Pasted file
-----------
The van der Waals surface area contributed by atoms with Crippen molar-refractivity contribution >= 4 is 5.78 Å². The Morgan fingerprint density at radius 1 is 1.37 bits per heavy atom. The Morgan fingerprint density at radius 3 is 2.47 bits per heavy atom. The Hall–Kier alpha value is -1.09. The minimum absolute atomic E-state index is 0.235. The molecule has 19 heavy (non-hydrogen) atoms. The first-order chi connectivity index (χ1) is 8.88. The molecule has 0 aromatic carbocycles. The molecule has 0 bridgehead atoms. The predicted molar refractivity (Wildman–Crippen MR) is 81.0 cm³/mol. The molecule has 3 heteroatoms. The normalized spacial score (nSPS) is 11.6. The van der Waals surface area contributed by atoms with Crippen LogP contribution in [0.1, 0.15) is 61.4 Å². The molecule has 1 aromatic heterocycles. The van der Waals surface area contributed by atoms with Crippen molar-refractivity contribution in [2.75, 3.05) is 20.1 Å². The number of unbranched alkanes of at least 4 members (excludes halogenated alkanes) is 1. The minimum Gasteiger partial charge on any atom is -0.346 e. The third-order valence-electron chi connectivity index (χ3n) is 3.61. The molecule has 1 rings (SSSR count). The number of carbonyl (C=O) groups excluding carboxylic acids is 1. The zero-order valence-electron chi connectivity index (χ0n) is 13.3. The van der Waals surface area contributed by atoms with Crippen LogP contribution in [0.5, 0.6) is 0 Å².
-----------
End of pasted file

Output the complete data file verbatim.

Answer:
The van der Waals surface area contributed by atoms with Crippen molar-refractivity contribution >= 4 is 5.78 Å². The Morgan fingerprint density at radius 1 is 1.37 bits per heavy atom. The Morgan fingerprint density at radius 3 is 2.47 bits per heavy atom. The Hall–Kier alpha value is -1.09. The minimum absolute atomic E-state index is 0.235. The molecule has 19 heavy (non-hydrogen) atoms. The first-order chi connectivity index (χ1) is 8.88. The molecule has 0 aromatic carbocycles. The molecule has 0 bridgehead atoms. The predicted molar refractivity (Wildman–Crippen MR) is 81.0 cm³/mol. The molecule has 3 heteroatoms. The normalized spacial score (nSPS) is 11.6. The van der Waals surface area contributed by atoms with Crippen LogP contribution in [0.1, 0.15) is 61.4 Å². The molecule has 1 aromatic heterocycles. The van der Waals surface area contributed by atoms with Crippen molar-refractivity contribution in [2.75, 3.05) is 20.1 Å². The number of unbranched alkanes of at least 4 members (excludes halogenated alkanes) is 1. The minimum Gasteiger partial charge on any atom is -0.346 e. The third-order valence-electron chi connectivity index (χ3n) is 3.61. The molecule has 1 rings (SSSR count). The number of carbonyl (C=O) groups excluding carboxylic acids is 1. The zero-order valence-electron chi connectivity index (χ0n) is 13.3. The van der Waals surface area contributed by atoms with Crippen LogP contribution in [0.5, 0.6) is 0 Å².